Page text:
The mantra in bootstrapping circles for the past while has been “charge more”. And the best way to charge more, over time, is a SaaS. So it’s natural that most bootstrapers default to a SaaS pricing model when starting their new projects and companies.

I’m no different. I build web-apps professionally and have for the past 10 years. Web apps are my bread and butter.

But when I compare my successful SaaS projects to my successful desktop app projects, no matter the metric, I’ve always made more when I charge less and charge it once.

And since I’ve been so focused on SaaS and this charge more mentality, I’ve automatically dismissed ideas that I had that weren’t SaaS.

After attempting to build a number of web apps independently I’ve mostly stopped midway through. The slog of getting the basics perfect, managing servers, dealing with recurring payments, it’s too much like my day-job.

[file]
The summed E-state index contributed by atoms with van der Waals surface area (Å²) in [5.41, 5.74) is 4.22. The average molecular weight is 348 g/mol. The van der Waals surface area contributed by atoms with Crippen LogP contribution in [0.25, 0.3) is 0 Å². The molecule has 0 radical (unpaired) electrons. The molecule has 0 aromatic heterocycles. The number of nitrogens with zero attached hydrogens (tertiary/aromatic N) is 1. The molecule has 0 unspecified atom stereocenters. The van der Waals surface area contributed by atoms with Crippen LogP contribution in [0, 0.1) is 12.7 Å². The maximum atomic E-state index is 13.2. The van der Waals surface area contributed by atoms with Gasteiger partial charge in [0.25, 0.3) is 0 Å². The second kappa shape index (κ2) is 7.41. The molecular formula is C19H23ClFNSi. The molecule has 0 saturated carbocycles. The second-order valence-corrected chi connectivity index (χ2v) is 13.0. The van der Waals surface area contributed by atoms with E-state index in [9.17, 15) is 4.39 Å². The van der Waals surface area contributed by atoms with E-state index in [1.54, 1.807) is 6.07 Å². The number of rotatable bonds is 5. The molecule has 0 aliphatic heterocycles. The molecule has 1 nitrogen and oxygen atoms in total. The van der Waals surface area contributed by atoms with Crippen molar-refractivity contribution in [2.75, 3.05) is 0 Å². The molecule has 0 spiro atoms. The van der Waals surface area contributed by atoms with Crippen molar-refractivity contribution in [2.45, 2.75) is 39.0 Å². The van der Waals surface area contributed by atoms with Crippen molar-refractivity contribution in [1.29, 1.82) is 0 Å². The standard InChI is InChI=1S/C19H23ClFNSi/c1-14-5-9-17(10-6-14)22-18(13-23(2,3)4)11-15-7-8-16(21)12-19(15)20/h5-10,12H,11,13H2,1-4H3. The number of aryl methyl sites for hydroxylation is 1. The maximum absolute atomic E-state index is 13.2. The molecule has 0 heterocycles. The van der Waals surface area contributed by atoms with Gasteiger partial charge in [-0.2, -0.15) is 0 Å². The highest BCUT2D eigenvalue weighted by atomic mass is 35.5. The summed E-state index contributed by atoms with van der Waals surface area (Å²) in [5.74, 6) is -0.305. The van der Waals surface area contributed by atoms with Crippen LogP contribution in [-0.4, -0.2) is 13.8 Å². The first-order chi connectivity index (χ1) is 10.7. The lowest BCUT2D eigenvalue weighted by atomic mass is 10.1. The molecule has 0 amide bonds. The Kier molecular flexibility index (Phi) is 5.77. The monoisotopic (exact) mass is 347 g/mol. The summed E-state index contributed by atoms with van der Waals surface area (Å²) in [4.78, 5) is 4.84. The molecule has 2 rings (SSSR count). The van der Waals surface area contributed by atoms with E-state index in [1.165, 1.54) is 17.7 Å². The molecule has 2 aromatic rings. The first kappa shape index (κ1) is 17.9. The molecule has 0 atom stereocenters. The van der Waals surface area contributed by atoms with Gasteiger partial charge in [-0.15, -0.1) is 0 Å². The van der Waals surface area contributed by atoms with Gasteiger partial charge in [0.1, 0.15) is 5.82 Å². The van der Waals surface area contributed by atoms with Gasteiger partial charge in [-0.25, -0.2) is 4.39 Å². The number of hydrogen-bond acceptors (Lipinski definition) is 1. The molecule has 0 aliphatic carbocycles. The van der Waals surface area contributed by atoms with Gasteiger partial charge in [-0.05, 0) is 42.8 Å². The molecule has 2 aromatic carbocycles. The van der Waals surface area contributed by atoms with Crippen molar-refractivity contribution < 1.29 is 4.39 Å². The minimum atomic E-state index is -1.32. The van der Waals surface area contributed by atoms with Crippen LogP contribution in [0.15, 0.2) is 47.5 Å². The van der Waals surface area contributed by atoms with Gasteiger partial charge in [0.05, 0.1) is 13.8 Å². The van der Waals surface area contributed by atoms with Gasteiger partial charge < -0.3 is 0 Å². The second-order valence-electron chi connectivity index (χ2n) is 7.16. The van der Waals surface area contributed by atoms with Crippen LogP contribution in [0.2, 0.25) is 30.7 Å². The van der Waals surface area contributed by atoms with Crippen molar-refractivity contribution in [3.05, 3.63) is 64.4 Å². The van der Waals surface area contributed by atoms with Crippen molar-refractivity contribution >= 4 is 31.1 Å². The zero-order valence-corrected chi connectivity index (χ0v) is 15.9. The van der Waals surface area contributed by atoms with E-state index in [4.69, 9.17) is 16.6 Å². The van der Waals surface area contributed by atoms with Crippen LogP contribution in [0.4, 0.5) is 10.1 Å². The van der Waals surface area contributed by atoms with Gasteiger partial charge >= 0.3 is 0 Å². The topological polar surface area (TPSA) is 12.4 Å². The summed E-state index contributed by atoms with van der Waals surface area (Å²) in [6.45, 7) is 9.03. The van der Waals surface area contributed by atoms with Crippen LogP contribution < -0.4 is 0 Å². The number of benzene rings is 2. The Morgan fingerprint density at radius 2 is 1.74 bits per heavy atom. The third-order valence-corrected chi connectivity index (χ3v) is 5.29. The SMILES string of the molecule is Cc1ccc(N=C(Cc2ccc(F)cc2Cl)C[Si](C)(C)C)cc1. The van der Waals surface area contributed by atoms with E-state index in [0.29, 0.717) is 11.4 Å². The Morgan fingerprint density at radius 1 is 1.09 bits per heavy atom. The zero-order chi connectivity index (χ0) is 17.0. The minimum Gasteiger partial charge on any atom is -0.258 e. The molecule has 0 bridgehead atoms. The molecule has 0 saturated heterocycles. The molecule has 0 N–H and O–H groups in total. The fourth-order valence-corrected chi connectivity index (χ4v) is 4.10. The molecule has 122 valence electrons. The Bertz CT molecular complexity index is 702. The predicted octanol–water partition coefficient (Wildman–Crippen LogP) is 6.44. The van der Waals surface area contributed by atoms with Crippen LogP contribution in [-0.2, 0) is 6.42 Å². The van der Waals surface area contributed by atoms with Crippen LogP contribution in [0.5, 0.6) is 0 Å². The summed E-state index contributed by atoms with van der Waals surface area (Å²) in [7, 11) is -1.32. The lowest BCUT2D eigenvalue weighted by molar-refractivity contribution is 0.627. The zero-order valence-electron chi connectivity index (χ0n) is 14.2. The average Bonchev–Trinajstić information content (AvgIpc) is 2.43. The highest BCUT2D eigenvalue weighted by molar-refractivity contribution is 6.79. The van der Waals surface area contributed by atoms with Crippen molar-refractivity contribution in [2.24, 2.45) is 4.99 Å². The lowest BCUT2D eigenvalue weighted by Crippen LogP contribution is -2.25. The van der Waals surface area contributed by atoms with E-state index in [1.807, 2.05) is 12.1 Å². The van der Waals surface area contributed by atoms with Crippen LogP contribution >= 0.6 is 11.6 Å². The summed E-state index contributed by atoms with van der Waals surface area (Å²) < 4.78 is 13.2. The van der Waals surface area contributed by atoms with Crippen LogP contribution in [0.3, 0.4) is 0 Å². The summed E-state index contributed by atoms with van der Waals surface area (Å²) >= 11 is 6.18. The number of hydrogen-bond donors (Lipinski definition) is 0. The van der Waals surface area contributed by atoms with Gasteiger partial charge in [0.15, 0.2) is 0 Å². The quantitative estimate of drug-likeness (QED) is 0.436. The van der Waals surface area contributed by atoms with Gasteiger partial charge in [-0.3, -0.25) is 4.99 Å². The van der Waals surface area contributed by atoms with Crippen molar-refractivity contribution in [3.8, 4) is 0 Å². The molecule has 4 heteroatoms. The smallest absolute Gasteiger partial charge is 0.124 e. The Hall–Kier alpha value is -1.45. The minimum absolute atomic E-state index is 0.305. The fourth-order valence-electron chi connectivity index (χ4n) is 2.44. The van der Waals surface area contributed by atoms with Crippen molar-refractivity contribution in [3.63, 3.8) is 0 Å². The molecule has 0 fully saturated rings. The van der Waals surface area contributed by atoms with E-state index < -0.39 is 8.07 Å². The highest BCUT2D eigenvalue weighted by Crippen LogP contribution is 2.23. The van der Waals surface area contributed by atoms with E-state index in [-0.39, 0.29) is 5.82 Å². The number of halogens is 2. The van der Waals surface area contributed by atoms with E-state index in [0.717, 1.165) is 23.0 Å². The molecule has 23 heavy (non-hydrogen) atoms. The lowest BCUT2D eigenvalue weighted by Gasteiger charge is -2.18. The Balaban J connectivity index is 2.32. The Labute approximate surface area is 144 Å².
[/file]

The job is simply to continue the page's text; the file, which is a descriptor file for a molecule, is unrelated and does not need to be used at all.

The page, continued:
And so I find myself considering going back to my old bread and butter for side-projects: native apps for the Macintosh.

So far I’ve got a few ideas for small utility apps. The ones I’m most interested in are the ones that fit in the open web and apps that can help increase privacy for its users.

It’s been a breath of fresh air and I’m excited to be having fun making things again.

5 thoughts on “Dropping SaaS

  1. That “charge more” mantra does a disservice overall. I would guess, “charge more” after product-market fit and an inbound flow you are satisfied with. “charge more” worked before (maybe) 2015. Also, in general, SaaS is a treadmill…

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